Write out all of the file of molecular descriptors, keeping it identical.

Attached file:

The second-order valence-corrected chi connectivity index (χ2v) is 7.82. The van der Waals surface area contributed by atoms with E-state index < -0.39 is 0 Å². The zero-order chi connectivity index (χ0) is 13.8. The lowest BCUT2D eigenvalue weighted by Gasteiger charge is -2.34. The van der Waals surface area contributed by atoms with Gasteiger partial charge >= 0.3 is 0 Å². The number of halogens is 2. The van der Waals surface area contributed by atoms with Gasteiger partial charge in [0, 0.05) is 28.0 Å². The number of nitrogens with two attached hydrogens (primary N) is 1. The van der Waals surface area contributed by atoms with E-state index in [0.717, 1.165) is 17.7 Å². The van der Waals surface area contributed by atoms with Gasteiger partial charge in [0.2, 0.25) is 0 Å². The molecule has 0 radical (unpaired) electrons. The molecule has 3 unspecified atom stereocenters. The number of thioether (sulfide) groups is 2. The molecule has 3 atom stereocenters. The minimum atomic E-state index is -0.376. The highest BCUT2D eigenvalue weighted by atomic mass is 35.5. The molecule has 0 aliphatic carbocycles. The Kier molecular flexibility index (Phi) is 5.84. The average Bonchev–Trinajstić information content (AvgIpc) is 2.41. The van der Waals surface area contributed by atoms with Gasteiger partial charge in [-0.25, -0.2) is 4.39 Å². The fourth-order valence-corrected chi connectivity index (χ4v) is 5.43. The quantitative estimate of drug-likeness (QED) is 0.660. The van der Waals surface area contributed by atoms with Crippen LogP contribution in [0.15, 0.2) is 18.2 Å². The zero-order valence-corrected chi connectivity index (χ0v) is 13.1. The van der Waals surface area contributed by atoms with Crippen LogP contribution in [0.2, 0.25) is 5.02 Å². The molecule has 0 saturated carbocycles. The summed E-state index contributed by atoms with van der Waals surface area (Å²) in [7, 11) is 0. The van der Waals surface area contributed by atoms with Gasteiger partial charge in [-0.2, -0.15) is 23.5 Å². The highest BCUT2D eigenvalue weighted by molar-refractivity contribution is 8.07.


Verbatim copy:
The second-order valence-corrected chi connectivity index (χ2v) is 7.82. The van der Waals surface area contributed by atoms with E-state index < -0.39 is 0 Å². The zero-order chi connectivity index (χ0) is 13.8. The lowest BCUT2D eigenvalue weighted by Gasteiger charge is -2.34. The van der Waals surface area contributed by atoms with Gasteiger partial charge >= 0.3 is 0 Å². The number of halogens is 2. The van der Waals surface area contributed by atoms with Gasteiger partial charge in [0, 0.05) is 28.0 Å². The number of nitrogens with two attached hydrogens (primary N) is 1. The van der Waals surface area contributed by atoms with E-state index in [0.717, 1.165) is 17.7 Å². The van der Waals surface area contributed by atoms with Gasteiger partial charge in [0.2, 0.25) is 0 Å². The molecule has 0 radical (unpaired) electrons. The molecule has 3 unspecified atom stereocenters. The number of thioether (sulfide) groups is 2. The molecule has 3 atom stereocenters. The minimum atomic E-state index is -0.376. The highest BCUT2D eigenvalue weighted by atomic mass is 35.5. The molecule has 0 aliphatic carbocycles. The Kier molecular flexibility index (Phi) is 5.84. The average Bonchev–Trinajstić information content (AvgIpc) is 2.41. The van der Waals surface area contributed by atoms with Gasteiger partial charge in [-0.25, -0.2) is 4.39 Å². The fourth-order valence-corrected chi connectivity index (χ4v) is 5.43. The quantitative estimate of drug-likeness (QED) is 0.660. The van der Waals surface area contributed by atoms with Crippen LogP contribution in [0.15, 0.2) is 18.2 Å². The zero-order valence-corrected chi connectivity index (χ0v) is 13.1. The van der Waals surface area contributed by atoms with Crippen LogP contribution in [0.2, 0.25) is 5.02 Å². The molecule has 0 saturated carbocycles. The summed E-state index contributed by atoms with van der Waals surface area (Å²) in [7, 11) is 0. The van der Waals surface area contributed by atoms with Gasteiger partial charge in [-0.2, -0.15) is 23.5 Å². The highest BCUT2D eigenvalue weighted by molar-refractivity contribution is 8.07.